let’s talk about sexuality in eating disorder treatment

In treatment topic groups often focus on specific emotions that people with eating disorders tend to have more difficulty feeling and expressing, or sometimes there is a discussion on how diet culture impacts body image. Don’t get me wrong, these groups are important, but oh, “sigh,” there is such boredom with redundancy and avoidance of issues beneath the superficial.

Our country’s current diet culture is highly problematic (as evidenced if nothing else by the insanity that ensued over Starbuck’s Unicorn Frappuchino. But personally, my eating disorder and my coexisting desire to be small don’t have anything to do with the desire to look like “those women in magazines” (consciously). The issue for me and many others is more profound and complicated. For many of us, the issue we need to discuss in a topic group is: sexuality.

I’m writing this post with an infuriating sense of urgency.

I’ve been in treatment where, more than once, the community was asked if we would feel comfortable having a group on sexuality. WTF?!?!

Groups on anger are consistently rotated throughout a small cycle of limited topics. We are not given the option to discuss whether we would want a topic group on Anger. Why? Because anger and other emotions aren’t as stigmatized as sexuality. Yes, there’s research that shows women aren’t as “good” at expressing their anger as men because of annoying gender stereotypes and expectations, but that stigma is minimal compared to the stigma and misunderstanding surrounding sexuality.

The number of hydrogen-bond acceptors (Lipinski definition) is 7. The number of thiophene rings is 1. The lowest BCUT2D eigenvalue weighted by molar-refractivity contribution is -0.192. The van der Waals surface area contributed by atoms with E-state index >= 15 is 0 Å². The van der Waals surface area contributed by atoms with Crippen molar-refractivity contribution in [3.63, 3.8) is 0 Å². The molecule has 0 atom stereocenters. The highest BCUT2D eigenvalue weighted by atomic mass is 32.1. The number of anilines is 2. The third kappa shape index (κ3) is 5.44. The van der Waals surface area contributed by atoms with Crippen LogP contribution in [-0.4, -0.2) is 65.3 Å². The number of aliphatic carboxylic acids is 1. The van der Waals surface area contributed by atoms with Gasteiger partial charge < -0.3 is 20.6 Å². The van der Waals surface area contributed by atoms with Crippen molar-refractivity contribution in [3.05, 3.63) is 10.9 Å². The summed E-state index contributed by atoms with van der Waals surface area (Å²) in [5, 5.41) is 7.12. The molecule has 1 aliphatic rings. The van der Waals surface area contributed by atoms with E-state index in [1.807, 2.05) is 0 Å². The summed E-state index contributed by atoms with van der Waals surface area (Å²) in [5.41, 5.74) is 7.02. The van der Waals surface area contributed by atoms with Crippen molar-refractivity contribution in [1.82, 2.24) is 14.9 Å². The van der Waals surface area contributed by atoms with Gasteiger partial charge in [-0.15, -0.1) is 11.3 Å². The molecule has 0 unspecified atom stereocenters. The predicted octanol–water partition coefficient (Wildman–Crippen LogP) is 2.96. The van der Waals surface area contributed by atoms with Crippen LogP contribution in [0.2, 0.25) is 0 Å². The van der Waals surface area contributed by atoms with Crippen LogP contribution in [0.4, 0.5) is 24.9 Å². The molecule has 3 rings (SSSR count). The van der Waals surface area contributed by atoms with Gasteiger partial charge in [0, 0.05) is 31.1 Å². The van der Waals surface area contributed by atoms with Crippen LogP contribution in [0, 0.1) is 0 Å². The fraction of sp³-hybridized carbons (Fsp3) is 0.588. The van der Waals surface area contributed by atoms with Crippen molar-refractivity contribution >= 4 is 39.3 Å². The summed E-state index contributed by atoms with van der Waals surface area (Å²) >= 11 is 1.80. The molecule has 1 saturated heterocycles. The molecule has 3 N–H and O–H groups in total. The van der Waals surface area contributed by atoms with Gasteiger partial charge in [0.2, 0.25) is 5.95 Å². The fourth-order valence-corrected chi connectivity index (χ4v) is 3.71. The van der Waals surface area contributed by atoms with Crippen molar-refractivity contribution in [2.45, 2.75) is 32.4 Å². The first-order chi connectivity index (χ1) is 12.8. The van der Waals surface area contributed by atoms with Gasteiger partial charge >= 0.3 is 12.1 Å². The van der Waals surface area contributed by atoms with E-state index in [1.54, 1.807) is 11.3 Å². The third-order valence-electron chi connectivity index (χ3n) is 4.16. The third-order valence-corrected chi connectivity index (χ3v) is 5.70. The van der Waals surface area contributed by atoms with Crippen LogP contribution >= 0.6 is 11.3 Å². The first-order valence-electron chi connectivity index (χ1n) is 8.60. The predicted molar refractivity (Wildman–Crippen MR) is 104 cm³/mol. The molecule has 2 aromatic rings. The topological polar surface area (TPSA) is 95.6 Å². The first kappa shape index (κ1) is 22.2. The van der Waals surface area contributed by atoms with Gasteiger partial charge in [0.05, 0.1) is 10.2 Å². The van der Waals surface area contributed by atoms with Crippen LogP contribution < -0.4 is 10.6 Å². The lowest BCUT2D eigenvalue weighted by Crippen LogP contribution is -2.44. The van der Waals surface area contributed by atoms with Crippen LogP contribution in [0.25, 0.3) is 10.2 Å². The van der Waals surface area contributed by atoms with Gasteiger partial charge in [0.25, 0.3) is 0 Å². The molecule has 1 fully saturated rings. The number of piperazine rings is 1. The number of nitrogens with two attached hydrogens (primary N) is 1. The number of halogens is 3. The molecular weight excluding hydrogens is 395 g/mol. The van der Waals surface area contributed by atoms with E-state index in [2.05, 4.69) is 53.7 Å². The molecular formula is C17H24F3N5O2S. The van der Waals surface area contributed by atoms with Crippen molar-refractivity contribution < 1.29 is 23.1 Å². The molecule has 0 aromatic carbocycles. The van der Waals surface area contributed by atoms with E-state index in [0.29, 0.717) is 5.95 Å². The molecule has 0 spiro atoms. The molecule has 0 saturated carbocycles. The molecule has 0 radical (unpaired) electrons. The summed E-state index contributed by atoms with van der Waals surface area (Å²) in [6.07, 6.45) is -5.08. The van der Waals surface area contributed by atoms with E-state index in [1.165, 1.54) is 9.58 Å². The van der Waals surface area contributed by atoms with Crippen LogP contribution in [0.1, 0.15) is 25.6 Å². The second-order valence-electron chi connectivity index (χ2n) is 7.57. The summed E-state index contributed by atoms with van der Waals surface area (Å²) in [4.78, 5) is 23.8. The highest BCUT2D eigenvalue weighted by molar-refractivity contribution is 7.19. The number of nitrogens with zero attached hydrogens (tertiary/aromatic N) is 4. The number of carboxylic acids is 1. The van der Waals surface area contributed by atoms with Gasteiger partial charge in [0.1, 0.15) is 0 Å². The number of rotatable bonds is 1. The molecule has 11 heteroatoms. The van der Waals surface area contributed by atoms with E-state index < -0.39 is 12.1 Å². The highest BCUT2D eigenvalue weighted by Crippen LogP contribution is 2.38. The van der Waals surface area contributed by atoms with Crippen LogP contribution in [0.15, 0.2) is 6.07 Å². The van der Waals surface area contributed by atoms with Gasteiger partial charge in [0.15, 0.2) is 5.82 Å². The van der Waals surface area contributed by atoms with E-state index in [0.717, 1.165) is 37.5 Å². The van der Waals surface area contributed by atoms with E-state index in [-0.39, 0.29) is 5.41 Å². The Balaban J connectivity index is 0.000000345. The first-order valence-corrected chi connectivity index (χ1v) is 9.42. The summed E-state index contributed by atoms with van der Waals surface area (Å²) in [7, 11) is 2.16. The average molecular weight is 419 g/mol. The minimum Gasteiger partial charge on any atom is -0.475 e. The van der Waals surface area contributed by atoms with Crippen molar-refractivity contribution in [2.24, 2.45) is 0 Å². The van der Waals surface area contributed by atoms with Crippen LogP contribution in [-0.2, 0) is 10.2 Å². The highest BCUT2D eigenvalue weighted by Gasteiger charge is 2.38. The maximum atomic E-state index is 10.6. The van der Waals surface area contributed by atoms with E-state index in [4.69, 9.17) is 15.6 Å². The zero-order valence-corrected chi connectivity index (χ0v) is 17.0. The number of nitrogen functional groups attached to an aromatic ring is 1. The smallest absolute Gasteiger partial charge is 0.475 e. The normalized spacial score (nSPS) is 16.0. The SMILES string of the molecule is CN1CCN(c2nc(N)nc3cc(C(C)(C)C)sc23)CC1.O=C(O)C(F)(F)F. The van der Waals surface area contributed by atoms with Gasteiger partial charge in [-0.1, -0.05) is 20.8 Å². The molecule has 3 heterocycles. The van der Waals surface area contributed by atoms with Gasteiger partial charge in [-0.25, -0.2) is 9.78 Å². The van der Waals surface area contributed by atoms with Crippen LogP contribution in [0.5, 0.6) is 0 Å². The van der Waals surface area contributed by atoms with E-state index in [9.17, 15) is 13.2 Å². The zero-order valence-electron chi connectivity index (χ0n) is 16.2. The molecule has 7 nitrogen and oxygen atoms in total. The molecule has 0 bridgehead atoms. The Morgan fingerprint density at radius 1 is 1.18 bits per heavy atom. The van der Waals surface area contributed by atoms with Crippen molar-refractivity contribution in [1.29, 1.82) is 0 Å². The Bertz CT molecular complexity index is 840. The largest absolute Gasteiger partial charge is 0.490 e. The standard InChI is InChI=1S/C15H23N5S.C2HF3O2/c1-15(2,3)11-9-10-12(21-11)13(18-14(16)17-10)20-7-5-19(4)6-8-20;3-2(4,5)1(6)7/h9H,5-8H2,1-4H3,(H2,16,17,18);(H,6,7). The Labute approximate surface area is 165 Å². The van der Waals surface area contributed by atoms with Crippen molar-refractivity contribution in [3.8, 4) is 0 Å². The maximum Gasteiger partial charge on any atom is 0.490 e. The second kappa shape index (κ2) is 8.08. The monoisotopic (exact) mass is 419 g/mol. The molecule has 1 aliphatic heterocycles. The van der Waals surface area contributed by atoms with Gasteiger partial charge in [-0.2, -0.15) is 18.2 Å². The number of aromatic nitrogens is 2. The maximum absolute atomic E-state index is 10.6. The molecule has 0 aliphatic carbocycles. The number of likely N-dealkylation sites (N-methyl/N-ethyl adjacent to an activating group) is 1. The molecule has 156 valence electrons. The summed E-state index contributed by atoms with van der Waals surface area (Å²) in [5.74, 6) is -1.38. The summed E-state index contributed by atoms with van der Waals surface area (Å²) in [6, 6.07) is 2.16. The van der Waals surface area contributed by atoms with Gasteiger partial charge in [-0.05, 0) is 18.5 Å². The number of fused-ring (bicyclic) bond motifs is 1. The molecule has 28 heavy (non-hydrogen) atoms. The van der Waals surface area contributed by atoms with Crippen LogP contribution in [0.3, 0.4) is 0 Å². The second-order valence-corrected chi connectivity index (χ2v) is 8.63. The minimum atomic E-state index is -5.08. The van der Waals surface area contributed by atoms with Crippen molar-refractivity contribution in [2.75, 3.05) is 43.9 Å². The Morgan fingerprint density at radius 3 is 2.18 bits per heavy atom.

It’s not as if talking about anger is comfortable. And anyway, I thought treatment wasn’t supposed to be comfortable?! After actively working to dispel myths around eating disorders, this blatant avoidance of addressing sexuality is shaming, stigmatizing, and perhaps ironically hypocritical? Why is the topic of sexuality treated as if talking about it could break us? There is no topic that is “too much” or “too scary” or “too loaded” or “debatable” in treatment. There are skills and ways to manage even the hardest of emotions without our eating disorders, and the only way to learn that is to experience it. There should not be prescribed, acceptable topics that exist within a rigid systemic structure.

When I am questioned whether I feel comfortable participating in a group on sexuality, the physical space, a space meant to hold healing, immediately feels less safe to talk about sexuality. Polling the audience on sexuality sends a subliminal message that it’s deemed taboo, but that there is a [lame] attempt at a willingness to go rogue – that is, if everyone in the group agrees (e.g. under certain prescribed contingencies).

There is no question that sexuality is one of the larger white elephants in treatment. This doesn’t surprise me as it is one of the most shamed topics in today’s culture. But this is incredibly problematic and the effect this has on people in eating disorder recovery is underestimated.

Here’s where I’m not going to fail to live boldly right now:

This is bullshit.

Sexuality is not taboo, it is not something that should evoke shame, and in my opinion, is an integral, even essential part of the healing process from an eating disorder.

I guess I should explain what sexuality means to me and with that, what it doesn’t mean.

PSA: sexuality does NOT equal sex. Do me a favor and humor me, move beyond the first three letters.

Yes, sexuality is difficult to define, but is any part of recovery easy?